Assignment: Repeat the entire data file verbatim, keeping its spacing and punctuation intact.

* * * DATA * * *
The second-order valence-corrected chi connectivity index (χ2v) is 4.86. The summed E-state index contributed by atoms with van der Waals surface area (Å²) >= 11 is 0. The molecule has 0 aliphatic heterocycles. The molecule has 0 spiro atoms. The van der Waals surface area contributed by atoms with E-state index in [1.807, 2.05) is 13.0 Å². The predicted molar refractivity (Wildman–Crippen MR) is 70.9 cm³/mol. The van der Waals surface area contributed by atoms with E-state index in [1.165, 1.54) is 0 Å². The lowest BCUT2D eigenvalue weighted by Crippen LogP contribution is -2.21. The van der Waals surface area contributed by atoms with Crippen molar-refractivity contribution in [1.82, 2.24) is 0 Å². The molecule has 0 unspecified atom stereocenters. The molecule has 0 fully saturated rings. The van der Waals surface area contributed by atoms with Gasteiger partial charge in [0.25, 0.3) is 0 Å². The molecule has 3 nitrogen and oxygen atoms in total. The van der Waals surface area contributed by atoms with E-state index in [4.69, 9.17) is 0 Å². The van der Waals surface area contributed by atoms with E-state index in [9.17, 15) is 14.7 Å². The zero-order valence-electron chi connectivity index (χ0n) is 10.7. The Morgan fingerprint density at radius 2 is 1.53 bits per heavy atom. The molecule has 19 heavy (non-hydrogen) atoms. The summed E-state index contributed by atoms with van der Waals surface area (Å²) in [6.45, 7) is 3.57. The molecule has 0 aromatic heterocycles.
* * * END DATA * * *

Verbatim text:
The second-order valence-corrected chi connectivity index (χ2v) is 4.86. The summed E-state index contributed by atoms with van der Waals surface area (Å²) >= 11 is 0. The molecule has 0 aliphatic heterocycles. The molecule has 0 spiro atoms. The van der Waals surface area contributed by atoms with E-state index in [1.807, 2.05) is 13.0 Å². The predicted molar refractivity (Wildman–Crippen MR) is 70.9 cm³/mol. The van der Waals surface area contributed by atoms with E-state index in [1.165, 1.54) is 0 Å². The lowest BCUT2D eigenvalue weighted by Crippen LogP contribution is -2.21. The van der Waals surface area contributed by atoms with Crippen molar-refractivity contribution in [1.82, 2.24) is 0 Å². The molecule has 0 unspecified atom stereocenters. The molecule has 0 fully saturated rings. The van der Waals surface area contributed by atoms with Gasteiger partial charge in [0.25, 0.3) is 0 Å². The molecule has 3 nitrogen and oxygen atoms in total. The van der Waals surface area contributed by atoms with E-state index in [4.69, 9.17) is 0 Å². The van der Waals surface area contributed by atoms with E-state index in [9.17, 15) is 14.7 Å². The zero-order valence-electron chi connectivity index (χ0n) is 10.7. The Morgan fingerprint density at radius 2 is 1.53 bits per heavy atom. The molecule has 19 heavy (non-hydrogen) atoms. The summed E-state index contributed by atoms with van der Waals surface area (Å²) in [6.45, 7) is 3.57. The molecule has 0 aromatic heterocycles.